Why I'm teaching my son how to swim and National Drowning Prevention Month Tips

Last year I wrote an article for BabyCenter titled "Why more African American kids need to learn how to swim". In that article I shared the startling statics from the US Centers for Disease Control and Prevention, that African-American children aged 5 to 14 are 3.1 times more likely to drown.

in pool

In that same article, I also shared that I don't want my son to become one of those statics. I've already introduced him to the local pool and he enjoys being in the water. Soon his swimming lessons will be kicked into gear. It's my goal that my son learns, not just how to swim but how to swim well.

Has your child started learning how to swim? Knowing even the basics of swimming can save your child from drowning. Especially during the month of May

The month of May is often associated with the beginning of the summer season and the warmer weather brings large numbers of people to the water; backyard pools, beaches, waterfronts and public aquatic facilities. Unfortunately, the month of May also signals an increase in drowning tragedies across our nation.

D&D Technologies is proud to support the National Drowning Prevention Alliance's (NDPA) campaign to promote May as "National Drowning Prevention Month," in a collaborative effort across the country, with other organizations involved in water safety, drowning prevention, aquatic safety, and recreational activities.

During the month of May, D&D is reaching out to the public to create awareness of their role in water safety by taking the Simple Steps to Save Lives pledge, which encourages people to talk to their friends, family, neighbors, co-workers and others that adding as many water safety steps as possible is the best way to assure a safe fun experience at pools and spas, because you never know which one might save a child's life – until it does.

Take the pledge at: http://ddtechglobal.com/pledge

Drowning Prevention Begins with Layers of protection:
  • ALWAYS know where children are. Never leave a child unattended in or near water in a pool, tub, lake, river, canal or ocean, even when lifeguards are present.
  • ALWAYS be aware of potential dangers in all environments, such as when away from home. Never leave your child in an environment with unprotected water hazards.
  • Install "isolation fencing" which completely separates the pool or spa area from the house or other structures. An isolation fence restricts unauthorized access from neighbors' yards, other nearby buildings, and from inside the house. Isolation fencing is the preferred configuration for pool and spa protection.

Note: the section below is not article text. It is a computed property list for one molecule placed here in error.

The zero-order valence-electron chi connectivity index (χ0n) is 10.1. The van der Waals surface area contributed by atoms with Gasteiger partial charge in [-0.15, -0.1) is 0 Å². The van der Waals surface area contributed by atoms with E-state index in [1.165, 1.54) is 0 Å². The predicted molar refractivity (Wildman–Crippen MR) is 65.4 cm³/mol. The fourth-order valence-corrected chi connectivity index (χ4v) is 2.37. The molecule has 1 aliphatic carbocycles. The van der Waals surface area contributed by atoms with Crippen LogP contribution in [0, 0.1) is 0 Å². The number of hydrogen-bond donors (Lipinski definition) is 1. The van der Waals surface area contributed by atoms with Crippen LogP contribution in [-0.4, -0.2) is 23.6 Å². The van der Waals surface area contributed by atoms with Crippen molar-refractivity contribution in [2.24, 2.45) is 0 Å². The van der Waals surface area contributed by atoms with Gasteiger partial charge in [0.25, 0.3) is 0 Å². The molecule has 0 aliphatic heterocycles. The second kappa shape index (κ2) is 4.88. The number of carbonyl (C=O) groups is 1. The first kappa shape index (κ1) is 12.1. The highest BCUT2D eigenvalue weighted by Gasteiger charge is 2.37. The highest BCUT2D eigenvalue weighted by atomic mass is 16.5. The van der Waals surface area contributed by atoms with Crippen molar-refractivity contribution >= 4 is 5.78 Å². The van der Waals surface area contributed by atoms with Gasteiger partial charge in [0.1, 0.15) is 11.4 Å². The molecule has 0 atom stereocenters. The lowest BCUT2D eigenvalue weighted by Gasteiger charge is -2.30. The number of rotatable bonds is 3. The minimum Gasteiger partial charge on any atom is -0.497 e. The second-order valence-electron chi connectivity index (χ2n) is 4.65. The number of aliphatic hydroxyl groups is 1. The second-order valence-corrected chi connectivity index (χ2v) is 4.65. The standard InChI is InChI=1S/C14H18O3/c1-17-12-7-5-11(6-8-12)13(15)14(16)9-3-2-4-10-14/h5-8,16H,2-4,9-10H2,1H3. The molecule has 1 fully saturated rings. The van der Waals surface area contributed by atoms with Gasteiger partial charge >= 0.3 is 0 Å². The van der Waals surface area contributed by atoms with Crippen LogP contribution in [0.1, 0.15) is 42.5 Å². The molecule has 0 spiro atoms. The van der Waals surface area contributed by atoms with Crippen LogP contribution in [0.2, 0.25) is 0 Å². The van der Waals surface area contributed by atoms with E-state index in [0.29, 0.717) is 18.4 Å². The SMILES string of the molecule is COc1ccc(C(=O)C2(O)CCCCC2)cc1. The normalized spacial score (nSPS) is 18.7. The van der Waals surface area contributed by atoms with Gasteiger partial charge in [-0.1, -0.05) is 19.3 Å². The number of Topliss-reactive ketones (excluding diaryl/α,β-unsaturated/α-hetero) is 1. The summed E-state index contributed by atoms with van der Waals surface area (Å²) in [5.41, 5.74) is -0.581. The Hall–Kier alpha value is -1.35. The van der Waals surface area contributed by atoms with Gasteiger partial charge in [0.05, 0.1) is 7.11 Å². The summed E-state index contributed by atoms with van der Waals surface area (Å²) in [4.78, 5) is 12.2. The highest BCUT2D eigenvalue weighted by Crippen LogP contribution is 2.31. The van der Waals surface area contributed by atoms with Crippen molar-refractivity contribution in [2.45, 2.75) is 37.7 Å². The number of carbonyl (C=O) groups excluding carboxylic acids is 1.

• Gates should open away from the pool and have self-closing hinges, and should never be propped open. Check and adjust your gate regularly to make sure it operates correctly.
  • The gate latch should be out of the reach of children, at least 54" from the ground. Use a locking latch, and keep it locked when pool is not in use. Store the key out of children's reached and make sure all adults know where the key is kept.
  • Keep anything that can be climbed, such as chairs, tables, storage bins, playground equipment, ice chests, etc. inside the fence area.All fences must be non-climbable, meet all applicable local safety codes, and should be at least 60" tall, with vertical bars set close to one another so that a small child cannot squeeze through.
  • All doors providing direct access from the home to the swimming pool should be equipped with a self-closing, self latching device with a release mechanism placed no lower than 54 inches above the floor.

Rust-free, pool safety gate hardware by D&D Technologies are now available under the Stanley or National Hardware brand through select Lowe's stores, Lowes online, and through other hardware retailers. The hinges and latches are simple to install and most models offer vertical and horizontal adjustment to correct gate misalignment caused by ground movement, children swinging on gates, or other factors.

To learn more visit - www.ddtechglobal.com

The National Drowning Prevention Alliance is a volunteer-driven 501(c)(3) nonprofit organization dedicated to preventing drowning for all age groups in all bodies of water through public education, advocacy and strategic partnerships.

To learn more visit www.NDPA.org


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2 comments:

  1. Good for you!! I dont swim which is insane and I have taken lessons over the years. My daughter has been taking lessons since she was 6 months old and can do laps. It was my goal like you that she not be a statistic.

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  2. That is really good you are making sure he learns to swim. I plan to get my little guy some lessons this summer and thankfully, he LOVES the water!

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